2. Distrust toward culture as a place where God is at work.
  3. An “us against them” mentality.

You will be forgiven if you think that 1 and 3 overlap. I think you could also be forgiven if 2 makes you scratch your head and wonder how anything could be more meaningless and inapplicable to the people that he is criticizing, Al Mohler and Kevin DeYoung. But perhaps I don’t understand the sentence. After all, while I know many people who do in fact trust culture, one rarely meets a person who, like Fitch apparently, would boast in having a “trust toward culture” even if it is a “place where God is at work.” What in the world does that mean?

If he is saying that Mohler, et. al. do not believe God can work in culture and the culture is a “place where God is at work,” he needs to read a few more things besides his own blog.
If he is saying that there is an evident suspicion of culture then he is merely highlighting a characteristic that is common to all religions and the atheistic professor in the local community college. Of course, we don’t even know what culture he speaks of. The supposedly defining characteristic is useless because of its meaninglessness.

But he also assumes that there is something dastardly about believing that some are saved and others are not saved (1) and that affirmation and denials of certain propositions equals an “us against them” mentality which is, in his mind, always wrong.

The whole poorly written and thought out post reeks of someone trying to guarantee some traffic to his blog and for that he must be credited with a job well-done. I decided to venture an answer, but I probably should have followed the example of one commenter that said reductionist questions should get reductionist answers after he answered as one of “them,” yes, yes, yes.

Here is my attempted to give a non-reductionist response on his blog:

I would agree. I think I agree with your conclusion, but I’m not sure I agree with your analysis. Having grown up in fundamentalism and still being accused of being such (even though most in my own circles have repudiated me with the dreaded “conservative evangelical” label), I personally think that it is irrational for anybody to disagree with your conclusion that the New Calvinism is a new fundamentalism.

However, I am thinking of fundamentalism in a denotative way and ignoring all of its bad connotations. Since most think of its yucky connotations, most in New Calvinism will vehemently and rightly resist the label.

Since “fundamentalism” is a pejorative term in the eyes of most people (excepting radical fundamentalists) it complicates reasonable discussion because it puts the accused on the defensive.

But I see both pros and cons with the resulting conclusion of your analysis although I think by using the term “fundamentalism” only in a pejorative way as you have done has prejudiced the discussion.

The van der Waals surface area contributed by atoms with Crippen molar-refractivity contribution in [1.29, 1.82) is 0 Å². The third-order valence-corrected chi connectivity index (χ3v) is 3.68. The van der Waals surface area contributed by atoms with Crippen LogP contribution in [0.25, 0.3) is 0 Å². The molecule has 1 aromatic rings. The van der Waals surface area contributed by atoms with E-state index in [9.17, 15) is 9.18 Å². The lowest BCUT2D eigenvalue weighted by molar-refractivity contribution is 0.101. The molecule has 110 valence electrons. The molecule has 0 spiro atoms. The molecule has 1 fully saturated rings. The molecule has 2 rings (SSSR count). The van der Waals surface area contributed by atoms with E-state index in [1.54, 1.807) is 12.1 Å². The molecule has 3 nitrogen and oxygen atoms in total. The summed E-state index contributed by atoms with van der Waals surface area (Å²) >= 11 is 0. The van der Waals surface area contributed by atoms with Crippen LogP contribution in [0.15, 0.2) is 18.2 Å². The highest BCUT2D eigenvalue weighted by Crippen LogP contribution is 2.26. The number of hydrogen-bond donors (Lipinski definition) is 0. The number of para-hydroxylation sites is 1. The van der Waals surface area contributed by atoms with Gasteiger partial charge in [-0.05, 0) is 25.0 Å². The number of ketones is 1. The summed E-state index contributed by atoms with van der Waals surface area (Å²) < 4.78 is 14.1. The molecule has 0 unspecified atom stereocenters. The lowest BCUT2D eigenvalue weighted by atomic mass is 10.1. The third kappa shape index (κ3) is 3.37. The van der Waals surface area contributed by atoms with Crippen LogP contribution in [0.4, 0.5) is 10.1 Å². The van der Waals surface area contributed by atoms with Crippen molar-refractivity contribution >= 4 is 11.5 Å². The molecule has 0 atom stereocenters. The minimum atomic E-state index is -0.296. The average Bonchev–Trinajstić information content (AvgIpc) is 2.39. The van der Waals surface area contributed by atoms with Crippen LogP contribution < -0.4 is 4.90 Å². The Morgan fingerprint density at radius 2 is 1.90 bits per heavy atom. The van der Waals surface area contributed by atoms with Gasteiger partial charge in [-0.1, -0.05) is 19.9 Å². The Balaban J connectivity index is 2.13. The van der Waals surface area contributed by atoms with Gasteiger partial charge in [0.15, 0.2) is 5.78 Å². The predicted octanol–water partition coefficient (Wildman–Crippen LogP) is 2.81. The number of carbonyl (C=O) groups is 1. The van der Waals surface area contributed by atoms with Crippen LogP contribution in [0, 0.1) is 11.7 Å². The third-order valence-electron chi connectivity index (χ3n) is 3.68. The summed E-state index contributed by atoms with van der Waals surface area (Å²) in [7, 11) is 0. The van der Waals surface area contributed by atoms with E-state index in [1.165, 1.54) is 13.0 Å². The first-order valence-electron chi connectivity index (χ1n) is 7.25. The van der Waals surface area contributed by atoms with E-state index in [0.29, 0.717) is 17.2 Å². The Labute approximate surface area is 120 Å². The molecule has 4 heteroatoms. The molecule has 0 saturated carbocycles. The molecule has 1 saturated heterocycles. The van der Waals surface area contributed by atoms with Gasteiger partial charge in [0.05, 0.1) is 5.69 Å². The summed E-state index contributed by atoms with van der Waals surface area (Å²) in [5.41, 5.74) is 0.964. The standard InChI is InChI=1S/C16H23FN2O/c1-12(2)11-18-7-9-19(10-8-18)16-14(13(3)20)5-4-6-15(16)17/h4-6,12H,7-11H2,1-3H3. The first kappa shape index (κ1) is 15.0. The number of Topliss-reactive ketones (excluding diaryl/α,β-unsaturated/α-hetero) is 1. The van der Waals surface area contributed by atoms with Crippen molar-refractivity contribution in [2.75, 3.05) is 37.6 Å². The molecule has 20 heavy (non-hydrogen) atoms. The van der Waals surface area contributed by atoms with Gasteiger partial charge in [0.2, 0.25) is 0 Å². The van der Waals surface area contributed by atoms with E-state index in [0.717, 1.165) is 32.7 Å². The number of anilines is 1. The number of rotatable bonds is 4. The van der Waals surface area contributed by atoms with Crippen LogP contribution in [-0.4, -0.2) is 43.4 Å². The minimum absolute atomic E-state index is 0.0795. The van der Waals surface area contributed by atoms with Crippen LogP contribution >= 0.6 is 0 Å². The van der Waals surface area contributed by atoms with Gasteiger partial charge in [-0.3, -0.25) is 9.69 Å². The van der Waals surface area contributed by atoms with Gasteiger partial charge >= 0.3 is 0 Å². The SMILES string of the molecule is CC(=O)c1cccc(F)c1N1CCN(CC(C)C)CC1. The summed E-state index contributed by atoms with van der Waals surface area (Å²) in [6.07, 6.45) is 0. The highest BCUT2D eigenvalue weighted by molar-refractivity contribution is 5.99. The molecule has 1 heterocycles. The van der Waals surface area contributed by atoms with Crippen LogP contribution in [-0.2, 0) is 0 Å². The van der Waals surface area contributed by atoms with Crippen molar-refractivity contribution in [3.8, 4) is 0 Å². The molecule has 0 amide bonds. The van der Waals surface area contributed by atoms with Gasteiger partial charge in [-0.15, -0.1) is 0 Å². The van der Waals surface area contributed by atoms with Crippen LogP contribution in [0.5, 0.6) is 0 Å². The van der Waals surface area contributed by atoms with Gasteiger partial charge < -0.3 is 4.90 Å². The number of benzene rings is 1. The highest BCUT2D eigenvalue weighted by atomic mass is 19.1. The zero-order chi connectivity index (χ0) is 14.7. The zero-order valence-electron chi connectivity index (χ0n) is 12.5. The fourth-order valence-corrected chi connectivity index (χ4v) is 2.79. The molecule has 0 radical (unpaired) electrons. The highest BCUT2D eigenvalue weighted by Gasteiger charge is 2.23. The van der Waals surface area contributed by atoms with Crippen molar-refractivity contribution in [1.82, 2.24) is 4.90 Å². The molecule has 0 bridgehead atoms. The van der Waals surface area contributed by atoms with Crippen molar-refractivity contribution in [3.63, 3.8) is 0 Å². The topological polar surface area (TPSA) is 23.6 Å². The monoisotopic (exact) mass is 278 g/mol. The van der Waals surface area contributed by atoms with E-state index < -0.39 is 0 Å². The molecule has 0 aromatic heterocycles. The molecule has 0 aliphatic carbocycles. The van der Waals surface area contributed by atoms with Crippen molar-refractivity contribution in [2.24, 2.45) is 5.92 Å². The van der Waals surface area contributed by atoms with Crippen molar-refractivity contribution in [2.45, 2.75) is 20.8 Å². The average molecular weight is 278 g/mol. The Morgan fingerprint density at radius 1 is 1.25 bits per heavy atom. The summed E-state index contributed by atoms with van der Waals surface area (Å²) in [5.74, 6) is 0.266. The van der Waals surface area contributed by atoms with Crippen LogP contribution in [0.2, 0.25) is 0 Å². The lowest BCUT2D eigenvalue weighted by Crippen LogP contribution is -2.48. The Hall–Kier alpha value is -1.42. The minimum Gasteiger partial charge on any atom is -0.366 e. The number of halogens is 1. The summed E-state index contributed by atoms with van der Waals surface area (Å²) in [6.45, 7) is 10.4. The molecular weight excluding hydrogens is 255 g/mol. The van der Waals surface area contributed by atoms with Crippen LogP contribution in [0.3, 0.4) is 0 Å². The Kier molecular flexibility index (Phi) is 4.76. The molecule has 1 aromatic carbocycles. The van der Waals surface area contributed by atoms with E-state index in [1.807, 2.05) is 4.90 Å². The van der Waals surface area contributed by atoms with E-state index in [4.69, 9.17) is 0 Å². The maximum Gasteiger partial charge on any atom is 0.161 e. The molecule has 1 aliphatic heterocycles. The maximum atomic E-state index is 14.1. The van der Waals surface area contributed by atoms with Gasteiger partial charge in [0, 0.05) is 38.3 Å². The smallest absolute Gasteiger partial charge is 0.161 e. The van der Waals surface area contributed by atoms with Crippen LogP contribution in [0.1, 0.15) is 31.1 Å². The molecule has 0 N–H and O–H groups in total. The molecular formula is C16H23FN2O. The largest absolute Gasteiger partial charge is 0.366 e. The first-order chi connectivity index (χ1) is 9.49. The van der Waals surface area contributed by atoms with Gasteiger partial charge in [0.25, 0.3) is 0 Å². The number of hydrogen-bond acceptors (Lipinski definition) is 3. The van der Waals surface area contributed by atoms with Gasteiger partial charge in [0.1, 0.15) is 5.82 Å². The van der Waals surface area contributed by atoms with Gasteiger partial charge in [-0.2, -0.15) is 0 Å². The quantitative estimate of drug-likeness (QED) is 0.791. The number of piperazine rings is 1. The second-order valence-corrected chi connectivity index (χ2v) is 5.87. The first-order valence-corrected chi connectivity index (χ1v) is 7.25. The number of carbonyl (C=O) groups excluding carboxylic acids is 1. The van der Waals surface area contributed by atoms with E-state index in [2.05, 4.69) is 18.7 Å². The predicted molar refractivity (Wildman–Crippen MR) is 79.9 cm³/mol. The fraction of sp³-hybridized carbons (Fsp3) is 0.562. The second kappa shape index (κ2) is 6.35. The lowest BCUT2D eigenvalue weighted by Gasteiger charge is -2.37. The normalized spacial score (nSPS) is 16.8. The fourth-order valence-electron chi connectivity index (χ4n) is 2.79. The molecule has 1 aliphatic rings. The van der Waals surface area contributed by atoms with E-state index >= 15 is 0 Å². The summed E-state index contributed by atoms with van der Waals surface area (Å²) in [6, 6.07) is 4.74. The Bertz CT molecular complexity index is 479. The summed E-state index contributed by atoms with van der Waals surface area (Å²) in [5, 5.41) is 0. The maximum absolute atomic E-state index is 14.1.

What do you mean by “fundamentalism”? Are you speaking of the J. Gresham Machens of the 20’s who, (though he specifically was uncomfortable with the term), were accused of the very same things that you indicate in the above video? Or are you speaking of the post-Ockenga fundamentalists?

If you are accusing them of being like the earliest fundamentalists, fine. I would agree with you and I would also concur that there was a definite “we/they” mentality which you seem to think is wrong. But (and I’m not trying to be combative), what is wrong with a “us vs. them” mentality when it comes to the conflict of ideas? In fact, aren’t you enjoying the same kind of mentality when you talk about “them”?

I’m not offended by that. You think that “them” are wrong and your article is clearly appealing to those respondents that will find comfort in being a part of the “us” who are put off by the New Calvinism. That’s all perfectly fair. But does that make you fundamentalists?

It is God who invented the us/them dichotomy and it is impossible to avoid it. Some are his children; some are not. I think it is almost silly of people to accuse “fundamentalists” for being “us vs. them” when their accusation effectuates the very same result. Furthermore, while it is not ungodly or “fundamentalist” to suggest that “we” are right and “they” are wrong about any area of doctrine. It is wrong to be wrong, but one is not wrong simply because he has the temerity to think that others are wrong especially if he happens to be right! And if he finds some one to agree with him suddenly they are now an official “us.” What’s wrong with that?

To disagree is fine. To argue over right and wrong is necessary. To say that Mohler and DeYoung are absolutely wrong would be much more impressive to me than to conjure up an evocative connotation that muddies the water simply because they have the spine to say that some people are right and others are wrong.

Having said that, I think that the New Calvinism is a good thing and, yes, in my mind it does very much give the impression of being similar to the earliest fundamentalists. Sadly, I would also have to agree that there is an insularity (particularly the hero worship) that smacks of the post-Ockenga fundamentalism that I have grown to deplore.